Tuesday, August 23, 2011

Racing - August 23, 2011 @TuesdayTheRent

Ah, yes, Tuesday Night Worlds.

I think that my thoughts of the Rent are along the lines of childbirth for women - the women say that they don't remember the pain. For me, in my memory, the Rent is about blasting around the course, bridging gaps, attacking, and doing a good sprint.

It's not about clinging on the back of the field while guys take strong but steady pulls at the front, long past my 20 minute expiration date, and finally getting ignomiously sawed off the back.

The reality is that, unlike my fond (selective) memories, I regularly get shelled here at the Rent.

Like totally shelled.


Off the back.


It's a tough thing, this whole racing scene. I know, maybe a little too well, my strengths and weaknesses. I'm not good at steady state stuff. You know in the Tour you watch an "easy" sprint stage and break gets 10 minutes and the commentators start talking about, "Oh, they can pull back, as a rule, a minute every 10 kilometers."

Yeah, well, when you go real fast like that, real steady like, for 100 km (to bring back a 10 minute break), well, that there's some serious riding.

Ironically, as a sprinter that would benefit from a field sprint, it's the kind of riding I can't handle.

Me, the sprinter, can't hang on wheels when it's steady fast like that, so when a team drills it at the front, like CCNS did last week, I struggle and slip and slide down that slope until zzzzzzip I fall off the back. It took about 10 minutes of fast, steady riding to kill me last time.

For this week I hoped that there'd be no steady racing. I wanted a choppy pace, attack, chase, sit, attack, chase, sit. I can handle that, digging each time for another book of matches, another $20 bill from the racing legs cash machine, looking for anything, but if I know it'll ease again, well, heck, if I have to I'll pretend to have found something.

Part of this involved some preparation - I planned on getting a decent warm up, one where I have to recover from efforts. Twiddling around doesn't do it.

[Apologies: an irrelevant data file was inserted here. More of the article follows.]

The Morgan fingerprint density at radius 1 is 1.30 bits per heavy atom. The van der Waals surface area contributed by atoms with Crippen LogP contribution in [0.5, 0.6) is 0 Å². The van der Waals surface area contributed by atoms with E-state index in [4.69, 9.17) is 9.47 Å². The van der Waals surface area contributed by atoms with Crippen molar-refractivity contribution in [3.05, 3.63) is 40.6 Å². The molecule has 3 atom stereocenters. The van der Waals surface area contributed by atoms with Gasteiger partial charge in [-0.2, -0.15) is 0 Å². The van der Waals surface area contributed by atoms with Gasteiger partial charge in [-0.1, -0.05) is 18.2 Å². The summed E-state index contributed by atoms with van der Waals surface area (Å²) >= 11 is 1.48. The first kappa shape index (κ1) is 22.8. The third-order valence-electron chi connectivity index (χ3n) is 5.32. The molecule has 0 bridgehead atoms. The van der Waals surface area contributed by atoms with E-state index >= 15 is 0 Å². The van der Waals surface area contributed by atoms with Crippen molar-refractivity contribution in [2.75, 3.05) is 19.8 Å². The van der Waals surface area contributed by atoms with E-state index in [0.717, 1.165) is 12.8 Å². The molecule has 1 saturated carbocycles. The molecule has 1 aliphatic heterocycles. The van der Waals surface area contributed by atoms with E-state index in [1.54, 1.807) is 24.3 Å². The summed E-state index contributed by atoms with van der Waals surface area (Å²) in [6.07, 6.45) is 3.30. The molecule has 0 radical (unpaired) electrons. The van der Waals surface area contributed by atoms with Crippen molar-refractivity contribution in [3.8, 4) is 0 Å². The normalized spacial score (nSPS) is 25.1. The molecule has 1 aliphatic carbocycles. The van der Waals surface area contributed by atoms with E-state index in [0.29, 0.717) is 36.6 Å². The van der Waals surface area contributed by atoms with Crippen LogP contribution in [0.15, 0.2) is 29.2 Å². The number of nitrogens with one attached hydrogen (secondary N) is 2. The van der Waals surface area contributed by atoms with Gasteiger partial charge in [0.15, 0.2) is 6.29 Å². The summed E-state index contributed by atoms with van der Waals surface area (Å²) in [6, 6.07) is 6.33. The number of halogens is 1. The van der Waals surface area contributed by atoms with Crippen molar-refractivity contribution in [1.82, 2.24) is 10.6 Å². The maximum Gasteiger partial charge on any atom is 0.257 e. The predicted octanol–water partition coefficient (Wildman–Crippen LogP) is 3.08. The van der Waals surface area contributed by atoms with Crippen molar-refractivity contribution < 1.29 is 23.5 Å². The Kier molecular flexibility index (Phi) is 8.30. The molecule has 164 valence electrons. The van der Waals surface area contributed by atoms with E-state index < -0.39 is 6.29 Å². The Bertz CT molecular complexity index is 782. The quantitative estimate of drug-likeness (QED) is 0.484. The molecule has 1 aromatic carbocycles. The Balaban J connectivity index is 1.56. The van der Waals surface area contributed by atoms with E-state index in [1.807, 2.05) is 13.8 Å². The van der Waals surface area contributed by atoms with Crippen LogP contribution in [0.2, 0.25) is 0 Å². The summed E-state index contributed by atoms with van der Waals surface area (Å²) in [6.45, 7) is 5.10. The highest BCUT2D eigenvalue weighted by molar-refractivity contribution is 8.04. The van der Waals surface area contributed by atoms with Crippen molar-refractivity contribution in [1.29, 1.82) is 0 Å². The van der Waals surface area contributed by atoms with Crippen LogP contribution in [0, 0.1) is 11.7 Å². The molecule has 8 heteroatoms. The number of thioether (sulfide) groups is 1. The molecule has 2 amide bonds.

A few weeks ago I started the race, blew up, got dropped, twiddled around for a few laps, then jumped back in. It seemed awfully manageable the second time around and I hung in there until the bell, sitting up to let the real racers sprint it out. Afterward I'd queried SOC if the pace had slackened in the last 10 laps.

It hadn't.

I decided that I should warm up harder, blow up, recover, and then I'd be okay for the races.

Rolling out to the other part of the complex, I saw several racers loitering just past Turn One, a few bikes laying on the ground nearby. Loitering racers usually means a crash, especially with bikes on the ground, and this was no exception.

A racer lay in pain (eventually I'd learn it was a broken ankle), some road rash on the elbow. I stopped, tried to help, supported the leg while another racer wrapped ice pack stuff around said ankle, then helped the racer into the car (which is a sportier version of my car, which reminds me I have to post about that).

A preview.

By the time we finished all this it was just a few laps to go for the B race. With no warm-up time left, I did a couple jumps, visited the portapotties, admired the wall inside, then lined up.

I tried not to do anything stupid like I did once before, but I didn't want to get caught unawares either. The CCNS boys were there in force, some unfamiliar ones in the kit.

I noticed one had the pelvic cradle bumps (in the lower back). The only time I see bumps like that is when I watch pro cycling DVDs and the camera's behind the break.